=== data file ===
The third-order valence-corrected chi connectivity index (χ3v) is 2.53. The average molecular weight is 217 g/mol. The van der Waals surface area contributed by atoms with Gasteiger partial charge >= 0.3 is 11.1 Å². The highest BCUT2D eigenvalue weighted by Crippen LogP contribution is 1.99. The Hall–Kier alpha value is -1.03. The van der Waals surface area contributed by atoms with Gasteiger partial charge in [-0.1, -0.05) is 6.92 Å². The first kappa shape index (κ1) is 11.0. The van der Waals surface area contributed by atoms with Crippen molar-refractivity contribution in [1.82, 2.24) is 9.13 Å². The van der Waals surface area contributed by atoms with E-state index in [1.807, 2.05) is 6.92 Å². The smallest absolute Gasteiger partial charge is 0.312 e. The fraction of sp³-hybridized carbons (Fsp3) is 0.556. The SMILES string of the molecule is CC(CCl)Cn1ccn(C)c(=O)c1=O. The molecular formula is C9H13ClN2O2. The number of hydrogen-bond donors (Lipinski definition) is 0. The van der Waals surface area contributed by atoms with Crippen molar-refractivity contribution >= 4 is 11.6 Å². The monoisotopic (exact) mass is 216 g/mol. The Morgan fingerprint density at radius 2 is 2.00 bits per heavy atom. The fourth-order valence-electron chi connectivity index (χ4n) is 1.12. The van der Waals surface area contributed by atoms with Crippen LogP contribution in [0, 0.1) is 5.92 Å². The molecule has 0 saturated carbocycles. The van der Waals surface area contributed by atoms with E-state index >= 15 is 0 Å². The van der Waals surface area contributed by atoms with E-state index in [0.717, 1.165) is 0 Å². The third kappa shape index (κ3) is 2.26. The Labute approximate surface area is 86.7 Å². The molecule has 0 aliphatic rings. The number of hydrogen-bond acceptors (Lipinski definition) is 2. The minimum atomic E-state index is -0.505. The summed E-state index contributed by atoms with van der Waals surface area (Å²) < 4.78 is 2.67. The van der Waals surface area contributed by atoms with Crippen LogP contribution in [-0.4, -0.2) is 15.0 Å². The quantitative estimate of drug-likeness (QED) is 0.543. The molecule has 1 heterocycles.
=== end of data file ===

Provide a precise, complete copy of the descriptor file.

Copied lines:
The third-order valence-corrected chi connectivity index (χ3v) is 2.53. The average molecular weight is 217 g/mol. The van der Waals surface area contributed by atoms with Gasteiger partial charge >= 0.3 is 11.1 Å². The highest BCUT2D eigenvalue weighted by Crippen LogP contribution is 1.99. The Hall–Kier alpha value is -1.03. The van der Waals surface area contributed by atoms with Gasteiger partial charge in [-0.1, -0.05) is 6.92 Å². The first kappa shape index (κ1) is 11.0. The van der Waals surface area contributed by atoms with Crippen molar-refractivity contribution in [1.82, 2.24) is 9.13 Å². The van der Waals surface area contributed by atoms with E-state index in [1.807, 2.05) is 6.92 Å². The smallest absolute Gasteiger partial charge is 0.312 e. The fraction of sp³-hybridized carbons (Fsp3) is 0.556. The SMILES string of the molecule is CC(CCl)Cn1ccn(C)c(=O)c1=O. The molecular formula is C9H13ClN2O2. The number of hydrogen-bond donors (Lipinski definition) is 0. The van der Waals surface area contributed by atoms with Crippen molar-refractivity contribution >= 4 is 11.6 Å². The monoisotopic (exact) mass is 216 g/mol. The Morgan fingerprint density at radius 2 is 2.00 bits per heavy atom. The fourth-order valence-electron chi connectivity index (χ4n) is 1.12. The van der Waals surface area contributed by atoms with Crippen LogP contribution in [0, 0.1) is 5.92 Å². The molecule has 0 saturated carbocycles. The van der Waals surface area contributed by atoms with E-state index >= 15 is 0 Å². The van der Waals surface area contributed by atoms with E-state index in [0.717, 1.165) is 0 Å². The third kappa shape index (κ3) is 2.26. The Labute approximate surface area is 86.7 Å². The molecule has 0 aliphatic rings. The number of hydrogen-bond acceptors (Lipinski definition) is 2. The minimum atomic E-state index is -0.505. The summed E-state index contributed by atoms with van der Waals surface area (Å²) < 4.78 is 2.67. The van der Waals surface area contributed by atoms with Crippen LogP contribution in [-0.4, -0.2) is 15.0 Å². The quantitative estimate of drug-likeness (QED) is 0.543. The molecule has 1 heterocycles.